Jimmy Kimmel is mad as hell and he’s not going to take it anymore. The target of the late night host’s anger is Louisiana Senator Bill Cassidy, who appeared on Kimmel’s show in May and assured him that any future health care legislation would need to pass “The Jimmy Kimmel test” in order for him to support it. That didn’t happen.

Instead, the recently introduced Graham-Cassidy bill does nothing that Cassidy promised it would on his “publicity tour,” Kimmel said during his Tuesday night monologue. “These were his words,” Kimmel explained. “He said he wants coverage for all, no discrimination based on pre-existing conditions, lower premiums for middle-class families, and no lifetime caps.”

Kimmel’s tone on Tuesday, was decidedly different from the teary-eyed plea he made in May, when he revealed that his son was born with congenital heart disease, forcing him to undergo open-heart surgery.

“No parent should ever have to decide if they can afford to save their child’s life,” an emotional Kimmel said at the time. “It shouldn’t happen.”

While the entanglement of politics and entertainment has become the norm since the rise of Trump, Kimmel’s speech struck a different chord because of how personal it was. He took health care, which can often feel too abstract or too complicated for many Americans to wrap their heads around, and brought it down to a human level. Yes, he’s a high-powered celebrity who vacations with other high-powered celebrities, but in that moment Kimmel could have been anyone; your neighbor, your friend, a member of your own family.

It also marked the moment Kimmel became one of the most recognizable faces of the fight for universal health care. And on Tuesday, five months after that first monologue went viral, Kimmel showed the world (and congress) that he doesn’t plan on going quietly into the night.

“This is not my area of expertise,” Kimmel told his audience. “My area of expertise is eating pizza, and that’s really about it. But we can’t let him do this to our children, and our senior citizens, and our veterans, or to any of us,”

It was clear the Kimmel felt used and misled by Cassidy, who he described as “not very honest.” Kimmel urged his audience to get in touch with their representatives in Congress and displayed a number for them to call. “You have to do this,” he urged. “You can’t just click ‘like’ on this video. Tell them this bill doesn’t pass your test.”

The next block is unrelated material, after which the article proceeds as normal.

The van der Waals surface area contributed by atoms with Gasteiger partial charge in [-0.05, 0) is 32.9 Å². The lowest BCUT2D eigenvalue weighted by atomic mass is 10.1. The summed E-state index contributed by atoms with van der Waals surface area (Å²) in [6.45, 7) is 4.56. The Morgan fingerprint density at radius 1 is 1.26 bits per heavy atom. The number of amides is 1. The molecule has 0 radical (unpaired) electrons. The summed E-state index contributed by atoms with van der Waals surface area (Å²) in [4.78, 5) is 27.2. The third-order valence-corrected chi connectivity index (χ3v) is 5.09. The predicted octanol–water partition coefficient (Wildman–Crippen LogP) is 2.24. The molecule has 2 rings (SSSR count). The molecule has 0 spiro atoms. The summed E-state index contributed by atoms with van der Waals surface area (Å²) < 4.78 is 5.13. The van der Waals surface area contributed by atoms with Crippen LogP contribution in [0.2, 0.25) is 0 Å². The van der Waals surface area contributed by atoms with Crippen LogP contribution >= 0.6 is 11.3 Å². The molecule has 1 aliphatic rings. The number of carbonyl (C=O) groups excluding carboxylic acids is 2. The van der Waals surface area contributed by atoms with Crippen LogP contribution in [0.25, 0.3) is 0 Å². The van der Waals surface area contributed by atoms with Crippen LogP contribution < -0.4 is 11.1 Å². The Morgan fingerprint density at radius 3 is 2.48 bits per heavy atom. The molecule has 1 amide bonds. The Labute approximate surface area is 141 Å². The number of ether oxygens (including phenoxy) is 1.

Kimmel, who was aware of some of the backlash that emerged after his first monologue, ended by directly addressing anyone who might want to accuse him of using his platform to play politics.

“And by the way, before you post a nasty Facebook message saying I’m politicizing my son’s health problems, I want you to know that I am politicizing my son’s health problems, because I have to, because other kids have health problems,” he said. “My family has health insurance. We don’t have to worry about this. But other people don’t, so you can shove your disgusting comments where your doctor won’t be giving you a prostate exam once they take your health care benefits away.“

It wasn’t long before Cassidy caught wind of Kimmel’s outrage, which he was asked to address Wednesday morning on CNN. “I’m sorry he does not understand,” Cassidy told CNN host Chris Cuomo. “Under Graham-Cassidy-Heller-Johnson more people will have coverage, and we protect those with pre-existing conditions.”

Well, it appears that Cassidy isn’t the only one who “does not understand.” A recent piece by Vox, in which they asked 9 GOP senators to explain exactly what the Graham-Cassidy bill does, reveals a deeply misguided motivation that essentially boils down to doing something for the sake of doing something. Frogive us, but we’re going to have to side with Kimmel on this one.